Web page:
In 2004, I left my hometown of Roanoke, VA behind to take a great IT job and build a new life for myself. The old life was pleasant but not really going much of anywhere. I don’t like stagnation, I don’t like living in a rut; if my near-fatal car accident over a decade before had tought me something, it’s that one ought to be doing *something* with one’s limited time on the Earth.
Well, in 2015 I left Hampton Roads, VA to take a great IT job and try to build a new life for myself. In the nine jobs and six living spaces in between, I sure hadn’t managed much stability, but I had certainly been doing something. Life had thrown at me more life-threatening physical illnesses, new loves, new friends and stronger bonds with older ones, a life-threatening mental illness; but most importantly, over a decade more of self-knowledge.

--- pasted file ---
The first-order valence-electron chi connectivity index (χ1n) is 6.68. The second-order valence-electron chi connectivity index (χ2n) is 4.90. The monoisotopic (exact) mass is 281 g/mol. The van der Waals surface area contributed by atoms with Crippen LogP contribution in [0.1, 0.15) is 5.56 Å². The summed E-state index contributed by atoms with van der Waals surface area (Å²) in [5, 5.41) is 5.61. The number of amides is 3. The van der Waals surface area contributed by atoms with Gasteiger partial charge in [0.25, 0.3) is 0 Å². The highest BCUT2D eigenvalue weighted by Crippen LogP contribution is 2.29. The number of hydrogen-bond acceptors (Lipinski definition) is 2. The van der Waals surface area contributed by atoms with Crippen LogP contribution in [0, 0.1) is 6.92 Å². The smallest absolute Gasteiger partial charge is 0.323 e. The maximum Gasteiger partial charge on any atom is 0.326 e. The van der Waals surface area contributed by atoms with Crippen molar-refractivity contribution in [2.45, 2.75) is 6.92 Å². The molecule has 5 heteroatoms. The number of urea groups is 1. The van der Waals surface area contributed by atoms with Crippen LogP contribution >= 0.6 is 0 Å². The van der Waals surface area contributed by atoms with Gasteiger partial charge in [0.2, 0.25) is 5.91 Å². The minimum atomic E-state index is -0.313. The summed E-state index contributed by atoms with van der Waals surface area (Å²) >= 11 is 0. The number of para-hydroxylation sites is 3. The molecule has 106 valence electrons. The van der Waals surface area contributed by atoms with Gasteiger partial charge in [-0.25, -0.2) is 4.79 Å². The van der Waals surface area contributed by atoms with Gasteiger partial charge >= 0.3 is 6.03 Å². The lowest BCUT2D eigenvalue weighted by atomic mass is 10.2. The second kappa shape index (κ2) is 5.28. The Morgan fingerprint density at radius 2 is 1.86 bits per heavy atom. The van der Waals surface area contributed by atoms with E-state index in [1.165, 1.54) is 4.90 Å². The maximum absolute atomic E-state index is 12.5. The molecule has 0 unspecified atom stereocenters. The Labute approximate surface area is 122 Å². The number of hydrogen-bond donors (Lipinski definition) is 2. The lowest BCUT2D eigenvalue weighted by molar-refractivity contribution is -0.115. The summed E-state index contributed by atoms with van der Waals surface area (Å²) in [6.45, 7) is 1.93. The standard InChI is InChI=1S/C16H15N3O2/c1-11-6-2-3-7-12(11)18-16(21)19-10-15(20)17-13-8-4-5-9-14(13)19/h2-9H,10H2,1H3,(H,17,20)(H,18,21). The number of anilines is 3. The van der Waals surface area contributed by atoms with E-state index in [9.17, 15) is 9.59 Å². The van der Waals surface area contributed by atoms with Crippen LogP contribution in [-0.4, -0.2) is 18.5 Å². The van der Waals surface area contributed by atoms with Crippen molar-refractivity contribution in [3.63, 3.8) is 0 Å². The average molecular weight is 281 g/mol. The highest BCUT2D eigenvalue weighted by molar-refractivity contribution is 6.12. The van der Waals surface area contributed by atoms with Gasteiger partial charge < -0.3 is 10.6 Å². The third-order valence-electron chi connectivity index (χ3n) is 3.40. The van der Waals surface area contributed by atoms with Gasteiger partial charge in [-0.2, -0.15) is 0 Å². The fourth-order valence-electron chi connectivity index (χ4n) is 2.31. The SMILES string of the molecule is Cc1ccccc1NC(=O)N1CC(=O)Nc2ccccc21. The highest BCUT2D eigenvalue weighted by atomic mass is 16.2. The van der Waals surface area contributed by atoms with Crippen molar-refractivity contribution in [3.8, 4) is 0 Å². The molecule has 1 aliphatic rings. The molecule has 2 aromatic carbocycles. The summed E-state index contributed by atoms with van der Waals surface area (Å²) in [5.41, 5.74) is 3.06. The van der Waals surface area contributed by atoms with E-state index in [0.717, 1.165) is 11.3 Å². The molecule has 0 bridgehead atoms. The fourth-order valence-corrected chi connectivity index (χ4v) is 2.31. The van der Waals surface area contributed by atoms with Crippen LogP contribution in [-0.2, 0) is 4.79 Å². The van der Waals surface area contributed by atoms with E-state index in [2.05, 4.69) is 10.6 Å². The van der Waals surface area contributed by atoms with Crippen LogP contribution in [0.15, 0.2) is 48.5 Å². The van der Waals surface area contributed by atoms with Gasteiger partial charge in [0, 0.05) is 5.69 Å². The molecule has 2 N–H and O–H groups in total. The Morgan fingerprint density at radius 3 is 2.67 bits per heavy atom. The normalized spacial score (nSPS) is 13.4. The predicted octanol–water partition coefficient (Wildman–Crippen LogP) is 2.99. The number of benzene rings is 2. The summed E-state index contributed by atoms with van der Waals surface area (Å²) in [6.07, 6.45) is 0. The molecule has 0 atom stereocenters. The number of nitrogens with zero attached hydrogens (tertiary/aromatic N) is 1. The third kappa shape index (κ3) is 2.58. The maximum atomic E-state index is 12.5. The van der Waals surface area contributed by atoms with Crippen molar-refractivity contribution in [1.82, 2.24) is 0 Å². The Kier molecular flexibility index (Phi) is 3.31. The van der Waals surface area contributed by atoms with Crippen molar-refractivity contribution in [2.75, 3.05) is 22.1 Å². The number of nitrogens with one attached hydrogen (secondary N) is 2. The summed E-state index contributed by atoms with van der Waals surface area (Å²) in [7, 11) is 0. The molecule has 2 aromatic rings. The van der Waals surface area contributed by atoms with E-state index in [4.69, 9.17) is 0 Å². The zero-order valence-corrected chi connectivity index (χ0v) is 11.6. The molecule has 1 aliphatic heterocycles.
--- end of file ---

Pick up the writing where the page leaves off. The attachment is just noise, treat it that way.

I’ve missed a lot of opportunities in the last eleven years, but I’ve also made some amazing things happen, and I understand myself better than I ever have. This self-knowledge (and let’s face it, some prescribed medication) makes the challenges of life a touch easier to take and gives me the chance to be a better person. It’s hard-won knowledge, though. I have the scars.
Yesterday I finished cleaning out the spare bedroom I’d slept in for four years before finding work here in North Carolina. With Maya’s help and a lot of elbow grease, I removed the last traces of my presence. It was like I’d never been there. In fact, now every place I’ve ever lived can make the same claim; besides the apartment I rent now, no living space says “Michael was here” in any meaningful fashion. I don’t like that; it’s unsettling.
But, if nothing else, it brings to sharp relief that it’s futile to look back. Keep moving forward, keep trying to do something with your days, keep working to improve and keep showing people you love them. That’s the biggest lesson taught to me by the last forty-six years.